40:71-9. Elective and appointive officers' terms cease; boards abolished; exception
Upon the adoption of chapters seventy to seventy-six of this Title, and the organization of the commissioners first elected, the governing body or bodies and all other boards and bodies whether State or local municipal agencies then existing in the municipality, except the board of education and any municipal court, shall be ipso facto abolished and the terms of all councilmen, aldermen and all other officers, whether elective or appointive, shall immediately cease and determine, and all the powers and duties devolved by law upon such boards and bodies shall pass to, vest in and be performed by the board of commissioners elected under the provisions of said chapters seventy to seventy-six, but nothing in this section contained shall prohibit the creation of subordinate boards authorized by section 40:72-7 of this Title.
The board of commissioners shall have and exercise all the powers granted or to be granted to the boards and bodies supplanted by it, by laws enacted subsequent to the organization of said board, unless such power is expressly withheld.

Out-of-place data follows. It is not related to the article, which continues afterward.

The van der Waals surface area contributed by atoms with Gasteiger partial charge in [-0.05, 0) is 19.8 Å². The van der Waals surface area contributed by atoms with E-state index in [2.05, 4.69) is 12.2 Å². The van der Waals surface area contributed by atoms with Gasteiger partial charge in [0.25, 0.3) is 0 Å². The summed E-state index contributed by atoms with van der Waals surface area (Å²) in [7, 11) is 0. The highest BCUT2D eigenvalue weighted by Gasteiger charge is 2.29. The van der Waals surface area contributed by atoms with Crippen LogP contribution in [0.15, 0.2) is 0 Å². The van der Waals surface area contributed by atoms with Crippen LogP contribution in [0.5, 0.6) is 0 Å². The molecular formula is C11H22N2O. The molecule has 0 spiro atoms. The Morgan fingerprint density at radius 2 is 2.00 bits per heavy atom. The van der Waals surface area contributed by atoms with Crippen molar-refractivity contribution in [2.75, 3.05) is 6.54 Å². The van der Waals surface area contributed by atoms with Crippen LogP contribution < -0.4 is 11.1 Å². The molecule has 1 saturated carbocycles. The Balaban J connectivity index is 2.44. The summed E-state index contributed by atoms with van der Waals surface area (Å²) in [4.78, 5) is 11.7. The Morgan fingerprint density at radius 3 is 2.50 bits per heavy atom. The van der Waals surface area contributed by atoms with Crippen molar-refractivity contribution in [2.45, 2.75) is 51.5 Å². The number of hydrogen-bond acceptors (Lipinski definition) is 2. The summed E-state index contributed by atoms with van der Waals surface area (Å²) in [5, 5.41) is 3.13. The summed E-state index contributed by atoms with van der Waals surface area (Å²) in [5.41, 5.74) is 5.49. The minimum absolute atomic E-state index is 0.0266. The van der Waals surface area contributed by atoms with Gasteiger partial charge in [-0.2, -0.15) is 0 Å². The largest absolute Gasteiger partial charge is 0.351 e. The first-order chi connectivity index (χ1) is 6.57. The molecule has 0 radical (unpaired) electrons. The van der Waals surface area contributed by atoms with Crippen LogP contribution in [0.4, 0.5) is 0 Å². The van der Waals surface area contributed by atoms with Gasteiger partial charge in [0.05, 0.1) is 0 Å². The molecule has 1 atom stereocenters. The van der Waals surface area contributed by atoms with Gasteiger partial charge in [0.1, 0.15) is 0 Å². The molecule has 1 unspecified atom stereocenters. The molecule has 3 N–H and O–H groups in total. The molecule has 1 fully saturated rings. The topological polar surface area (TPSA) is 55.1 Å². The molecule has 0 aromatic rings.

Nothing herein contained shall be construed to affect in any way the term of office of any policeman, fireman, or other employee of any police or fire department, veteran of any war, or other official or employee now protected by any tenure of office act. Wherever a municipality is operating under the provisions of subtitle three of Title 11 of the Revised Statutes, at the time of the adoption of the provisions of chapters seventy to seventy-six of this Title, then nothing herein contained relative to the termination of his term, dismissal or discharge shall apply to any person holding any position or office coming within the classified service of the Civil Service law.
Amended by L.1953, c. 37, p. 732, s. 237, eff. March 19, 1953.
Section: Previous 40-71-2 40-71-3 40-71-4 40-71-5 40-71-6 40-71-7 40-71-8 40-71-9 40-71-9.1 40-71-10 40-71-11 40-72-1 40-72-1.1 40-72-1.2 40-72-1.3 Next
Last modified: October 11, 2016